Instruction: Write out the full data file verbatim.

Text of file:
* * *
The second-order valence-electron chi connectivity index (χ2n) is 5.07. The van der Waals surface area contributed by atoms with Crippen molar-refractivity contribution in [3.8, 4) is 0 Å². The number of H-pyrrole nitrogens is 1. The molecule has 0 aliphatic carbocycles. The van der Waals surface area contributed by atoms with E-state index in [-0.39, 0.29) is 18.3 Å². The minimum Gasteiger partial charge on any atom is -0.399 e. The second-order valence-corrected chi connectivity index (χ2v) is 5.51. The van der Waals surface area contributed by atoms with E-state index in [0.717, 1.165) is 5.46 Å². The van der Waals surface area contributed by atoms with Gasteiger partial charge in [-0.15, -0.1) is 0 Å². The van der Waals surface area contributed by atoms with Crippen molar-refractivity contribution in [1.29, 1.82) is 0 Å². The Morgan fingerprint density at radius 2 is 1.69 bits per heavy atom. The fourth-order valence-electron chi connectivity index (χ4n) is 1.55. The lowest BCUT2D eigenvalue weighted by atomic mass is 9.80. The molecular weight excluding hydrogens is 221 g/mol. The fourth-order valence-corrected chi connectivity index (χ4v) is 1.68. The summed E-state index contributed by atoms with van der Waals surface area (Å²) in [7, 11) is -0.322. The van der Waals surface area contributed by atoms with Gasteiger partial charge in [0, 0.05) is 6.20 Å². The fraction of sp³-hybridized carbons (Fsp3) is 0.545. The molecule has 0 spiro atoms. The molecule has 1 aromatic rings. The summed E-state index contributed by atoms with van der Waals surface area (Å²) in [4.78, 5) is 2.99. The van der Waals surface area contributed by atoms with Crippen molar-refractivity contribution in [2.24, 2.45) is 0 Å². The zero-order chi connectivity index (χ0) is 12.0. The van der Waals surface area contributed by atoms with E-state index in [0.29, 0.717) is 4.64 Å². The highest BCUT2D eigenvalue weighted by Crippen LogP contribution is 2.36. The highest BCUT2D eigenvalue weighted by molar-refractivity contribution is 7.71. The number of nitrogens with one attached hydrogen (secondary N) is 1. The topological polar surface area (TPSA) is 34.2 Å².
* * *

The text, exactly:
The second-order valence-electron chi connectivity index (χ2n) is 5.07. The van der Waals surface area contributed by atoms with Crippen molar-refractivity contribution in [3.8, 4) is 0 Å². The number of H-pyrrole nitrogens is 1. The molecule has 0 aliphatic carbocycles. The van der Waals surface area contributed by atoms with E-state index in [-0.39, 0.29) is 18.3 Å². The minimum Gasteiger partial charge on any atom is -0.399 e. The second-order valence-corrected chi connectivity index (χ2v) is 5.51. The van der Waals surface area contributed by atoms with E-state index in [0.717, 1.165) is 5.46 Å². The van der Waals surface area contributed by atoms with Gasteiger partial charge in [-0.15, -0.1) is 0 Å². The van der Waals surface area contributed by atoms with Crippen molar-refractivity contribution in [1.29, 1.82) is 0 Å². The Morgan fingerprint density at radius 2 is 1.69 bits per heavy atom. The fourth-order valence-electron chi connectivity index (χ4n) is 1.55. The lowest BCUT2D eigenvalue weighted by atomic mass is 9.80. The molecular weight excluding hydrogens is 221 g/mol. The fourth-order valence-corrected chi connectivity index (χ4v) is 1.68. The summed E-state index contributed by atoms with van der Waals surface area (Å²) in [7, 11) is -0.322. The van der Waals surface area contributed by atoms with Gasteiger partial charge in [0, 0.05) is 6.20 Å². The fraction of sp³-hybridized carbons (Fsp3) is 0.545. The molecule has 0 spiro atoms. The molecule has 1 aromatic rings. The summed E-state index contributed by atoms with van der Waals surface area (Å²) in [4.78, 5) is 2.99. The van der Waals surface area contributed by atoms with Crippen molar-refractivity contribution in [2.24, 2.45) is 0 Å². The zero-order chi connectivity index (χ0) is 12.0. The van der Waals surface area contributed by atoms with E-state index in [0.29, 0.717) is 4.64 Å². The highest BCUT2D eigenvalue weighted by Crippen LogP contribution is 2.36. The highest BCUT2D eigenvalue weighted by molar-refractivity contribution is 7.71. The number of nitrogens with one attached hydrogen (secondary N) is 1. The topological polar surface area (TPSA) is 34.2 Å².